Let’s sketch out our trade a couple of different ways. If you expect the underlying stock price to go down, you might consider buying an at the money put. A chain check reveals the May 97.5 put is trading for a theoretical value of $2.54. You next look at the thinkorswim® platform’s Prob ITM column and would see the probability that the put is going to expire in the money is 49.58%, or rounding up is about a 50/50 shot of being in the money on expiration day. However, you are paying more than $2.50 for the privilege of those so-so odds. Let’s dig a little deeper. For the sake of math simplicity, let’s start your “tab” with $2.50. Your potential breakeven on expiration day for that put is $95 (97.50-2.50). As we look on our option chain we see that the probability that the 95 put will be in the money on expiration day is 35.62%, so in essence we are paying $2.54 in theoretical value and now with just about a 35% probability that we will break even on expiration day. For me, that bill is too steep for those odds. Let’s look at it another way without changing our view of the stock. What if we were to sell a call? For our example, let’s target the May 100 call for a number of reasons. Out of the gate, you’ve already established your belief SBUX is not going above 100. At the moment of this chart screen grab, there’s a 36.41% probability SBUX underlying will be above 100 on expiration day. But what we really care about is that there’s a 63.59% probability that it will be below 100. Are there some drawbacks to our perhaps oversimplified hunch? Yep. The first one is that holding this naked short call position will take significant capital because theoretically the stock can go up forever. But for me the major hang up here is undefined risk. To potentially limit that risk we might evolve our thinking. If we sell an out of the money call, and let’s make our move on our already familiar May 100. Next let’s define the risk by also purchasing the May 102 call. We are short the May 100 and long the May 102 call and if we put this spread in to fill at what our chart sample tells us is a theoretical price that would be $0.65 ($65 when using the options multiplier, representing 100 underlying shares). Keep in mind that spread option strategies can entail substantial transaction costs, including multiple commissions, which will impact any potential returns.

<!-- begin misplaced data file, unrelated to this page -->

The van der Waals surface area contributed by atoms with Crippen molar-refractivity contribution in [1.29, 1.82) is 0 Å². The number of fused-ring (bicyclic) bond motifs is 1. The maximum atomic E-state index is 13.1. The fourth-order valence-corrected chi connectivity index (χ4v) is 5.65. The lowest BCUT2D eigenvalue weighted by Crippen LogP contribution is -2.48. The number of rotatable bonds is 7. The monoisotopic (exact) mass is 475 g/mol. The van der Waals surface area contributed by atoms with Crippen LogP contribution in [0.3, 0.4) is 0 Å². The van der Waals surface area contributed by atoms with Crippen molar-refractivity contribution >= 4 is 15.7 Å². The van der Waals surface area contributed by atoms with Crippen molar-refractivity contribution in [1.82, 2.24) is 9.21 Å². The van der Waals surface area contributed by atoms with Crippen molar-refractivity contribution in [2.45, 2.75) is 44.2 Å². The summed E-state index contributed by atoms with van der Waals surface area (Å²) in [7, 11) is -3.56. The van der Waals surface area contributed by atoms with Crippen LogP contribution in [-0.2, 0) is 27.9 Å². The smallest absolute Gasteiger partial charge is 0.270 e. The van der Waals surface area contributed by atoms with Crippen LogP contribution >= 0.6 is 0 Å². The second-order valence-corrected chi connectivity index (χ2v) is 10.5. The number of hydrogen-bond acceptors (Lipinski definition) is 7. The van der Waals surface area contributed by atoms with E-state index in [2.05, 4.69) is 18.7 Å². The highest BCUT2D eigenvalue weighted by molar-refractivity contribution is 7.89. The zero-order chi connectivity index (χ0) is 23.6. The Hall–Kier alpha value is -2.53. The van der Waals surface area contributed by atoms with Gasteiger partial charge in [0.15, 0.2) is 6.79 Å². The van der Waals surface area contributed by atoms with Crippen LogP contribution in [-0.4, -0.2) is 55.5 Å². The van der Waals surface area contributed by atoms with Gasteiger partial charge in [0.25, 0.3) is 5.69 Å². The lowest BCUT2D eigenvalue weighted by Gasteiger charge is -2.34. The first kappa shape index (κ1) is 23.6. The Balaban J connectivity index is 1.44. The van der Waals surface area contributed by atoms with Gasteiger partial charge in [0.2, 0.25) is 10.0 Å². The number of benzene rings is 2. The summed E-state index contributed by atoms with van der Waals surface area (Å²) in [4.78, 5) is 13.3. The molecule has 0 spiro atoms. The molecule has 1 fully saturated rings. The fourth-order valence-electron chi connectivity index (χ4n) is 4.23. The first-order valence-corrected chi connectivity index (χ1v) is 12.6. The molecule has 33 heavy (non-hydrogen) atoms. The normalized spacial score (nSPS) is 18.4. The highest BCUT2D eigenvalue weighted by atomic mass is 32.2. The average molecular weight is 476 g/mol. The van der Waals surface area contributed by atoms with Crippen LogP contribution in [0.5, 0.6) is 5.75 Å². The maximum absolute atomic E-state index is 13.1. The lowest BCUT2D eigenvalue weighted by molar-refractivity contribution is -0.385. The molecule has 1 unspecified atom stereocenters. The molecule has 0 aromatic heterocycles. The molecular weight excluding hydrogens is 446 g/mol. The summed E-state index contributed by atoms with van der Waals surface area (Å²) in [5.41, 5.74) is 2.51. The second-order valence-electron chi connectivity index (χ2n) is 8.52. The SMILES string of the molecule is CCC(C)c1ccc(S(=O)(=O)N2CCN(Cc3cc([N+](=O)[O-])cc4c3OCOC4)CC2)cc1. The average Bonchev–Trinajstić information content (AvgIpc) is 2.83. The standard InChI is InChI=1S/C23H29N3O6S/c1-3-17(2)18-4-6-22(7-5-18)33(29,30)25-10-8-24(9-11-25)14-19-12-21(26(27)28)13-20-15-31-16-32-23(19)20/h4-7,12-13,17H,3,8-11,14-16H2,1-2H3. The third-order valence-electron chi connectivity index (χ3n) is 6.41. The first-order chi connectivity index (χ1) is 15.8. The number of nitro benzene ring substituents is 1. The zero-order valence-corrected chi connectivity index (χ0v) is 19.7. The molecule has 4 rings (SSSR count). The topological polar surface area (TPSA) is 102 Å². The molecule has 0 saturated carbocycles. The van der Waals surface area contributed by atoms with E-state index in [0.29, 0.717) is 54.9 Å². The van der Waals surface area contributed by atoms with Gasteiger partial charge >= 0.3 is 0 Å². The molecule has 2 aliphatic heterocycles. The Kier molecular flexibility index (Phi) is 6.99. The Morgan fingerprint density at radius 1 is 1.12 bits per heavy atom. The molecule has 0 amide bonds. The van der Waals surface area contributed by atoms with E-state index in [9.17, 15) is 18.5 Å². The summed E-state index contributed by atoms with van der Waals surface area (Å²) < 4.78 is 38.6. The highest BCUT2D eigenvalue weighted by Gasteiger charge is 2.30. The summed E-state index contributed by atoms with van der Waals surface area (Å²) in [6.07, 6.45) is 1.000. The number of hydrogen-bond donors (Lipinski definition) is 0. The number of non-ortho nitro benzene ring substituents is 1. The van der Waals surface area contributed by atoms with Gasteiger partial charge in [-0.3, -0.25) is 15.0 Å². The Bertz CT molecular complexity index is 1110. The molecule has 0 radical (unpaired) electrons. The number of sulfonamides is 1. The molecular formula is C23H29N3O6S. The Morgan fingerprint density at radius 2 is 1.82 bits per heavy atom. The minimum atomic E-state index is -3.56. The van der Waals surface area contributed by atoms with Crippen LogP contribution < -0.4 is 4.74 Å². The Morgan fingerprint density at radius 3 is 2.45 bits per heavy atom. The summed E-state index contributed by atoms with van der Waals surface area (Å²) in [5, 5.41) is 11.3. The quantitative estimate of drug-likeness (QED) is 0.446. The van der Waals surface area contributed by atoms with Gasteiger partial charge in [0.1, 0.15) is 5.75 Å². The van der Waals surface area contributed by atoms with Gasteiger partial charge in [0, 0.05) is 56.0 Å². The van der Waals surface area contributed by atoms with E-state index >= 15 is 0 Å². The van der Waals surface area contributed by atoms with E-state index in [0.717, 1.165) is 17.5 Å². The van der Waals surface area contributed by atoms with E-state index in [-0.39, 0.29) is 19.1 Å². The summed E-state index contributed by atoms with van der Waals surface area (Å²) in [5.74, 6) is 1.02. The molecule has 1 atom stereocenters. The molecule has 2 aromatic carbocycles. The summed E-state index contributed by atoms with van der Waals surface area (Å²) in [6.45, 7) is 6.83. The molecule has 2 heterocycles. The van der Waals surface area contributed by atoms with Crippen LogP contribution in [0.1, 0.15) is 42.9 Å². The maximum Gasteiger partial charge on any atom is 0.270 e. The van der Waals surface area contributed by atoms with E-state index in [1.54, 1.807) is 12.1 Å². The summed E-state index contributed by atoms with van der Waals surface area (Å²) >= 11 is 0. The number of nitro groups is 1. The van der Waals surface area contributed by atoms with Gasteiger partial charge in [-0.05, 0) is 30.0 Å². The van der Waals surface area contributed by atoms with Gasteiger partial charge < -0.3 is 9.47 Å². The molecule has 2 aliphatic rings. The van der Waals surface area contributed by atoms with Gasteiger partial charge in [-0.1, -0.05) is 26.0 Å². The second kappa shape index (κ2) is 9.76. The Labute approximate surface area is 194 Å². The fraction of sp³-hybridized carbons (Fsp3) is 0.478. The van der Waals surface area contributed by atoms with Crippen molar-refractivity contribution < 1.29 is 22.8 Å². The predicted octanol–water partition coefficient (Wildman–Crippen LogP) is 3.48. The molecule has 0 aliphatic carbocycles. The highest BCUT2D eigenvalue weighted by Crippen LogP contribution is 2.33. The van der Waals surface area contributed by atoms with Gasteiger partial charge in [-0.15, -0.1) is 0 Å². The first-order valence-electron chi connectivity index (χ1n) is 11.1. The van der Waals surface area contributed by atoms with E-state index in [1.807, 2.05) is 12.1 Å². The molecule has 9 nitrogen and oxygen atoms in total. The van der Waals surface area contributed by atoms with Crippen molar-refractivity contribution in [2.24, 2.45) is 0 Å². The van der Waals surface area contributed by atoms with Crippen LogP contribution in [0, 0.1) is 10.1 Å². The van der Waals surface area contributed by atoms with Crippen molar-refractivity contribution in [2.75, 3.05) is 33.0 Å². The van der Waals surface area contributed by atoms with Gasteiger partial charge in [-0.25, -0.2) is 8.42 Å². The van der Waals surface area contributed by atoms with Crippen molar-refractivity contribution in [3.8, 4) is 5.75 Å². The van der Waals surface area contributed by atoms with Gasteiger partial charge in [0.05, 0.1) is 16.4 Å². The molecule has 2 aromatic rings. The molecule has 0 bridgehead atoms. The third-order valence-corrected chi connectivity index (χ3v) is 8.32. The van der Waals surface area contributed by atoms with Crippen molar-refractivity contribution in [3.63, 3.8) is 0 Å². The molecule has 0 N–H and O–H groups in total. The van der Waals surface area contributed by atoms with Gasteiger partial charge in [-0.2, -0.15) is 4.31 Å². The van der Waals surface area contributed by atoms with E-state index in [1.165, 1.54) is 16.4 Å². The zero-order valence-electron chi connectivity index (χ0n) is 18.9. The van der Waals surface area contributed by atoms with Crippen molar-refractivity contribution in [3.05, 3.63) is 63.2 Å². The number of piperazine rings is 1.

Let’s cover a few more details. If the stock holds or rallies slowly but stays under $100 over the next 38 calendar days, we keep the $65. The challenge comes if the stock price goes over $100 as we sold the spread for $0.65, our breakeven is $100.65. The good news is that this spread by definition can only be worth $2. Therefore even if we go to $500 the spread is worth $2. This is my favorite part about this trade: stock goes down, we make money; if we go sideways, we make money; we can even go up a tad (just over 2%) and make money. Now, do stocks always behave the way we like? Nope. But because we defined our risk with this spread, we know the most we can lose is $1.35 or $135.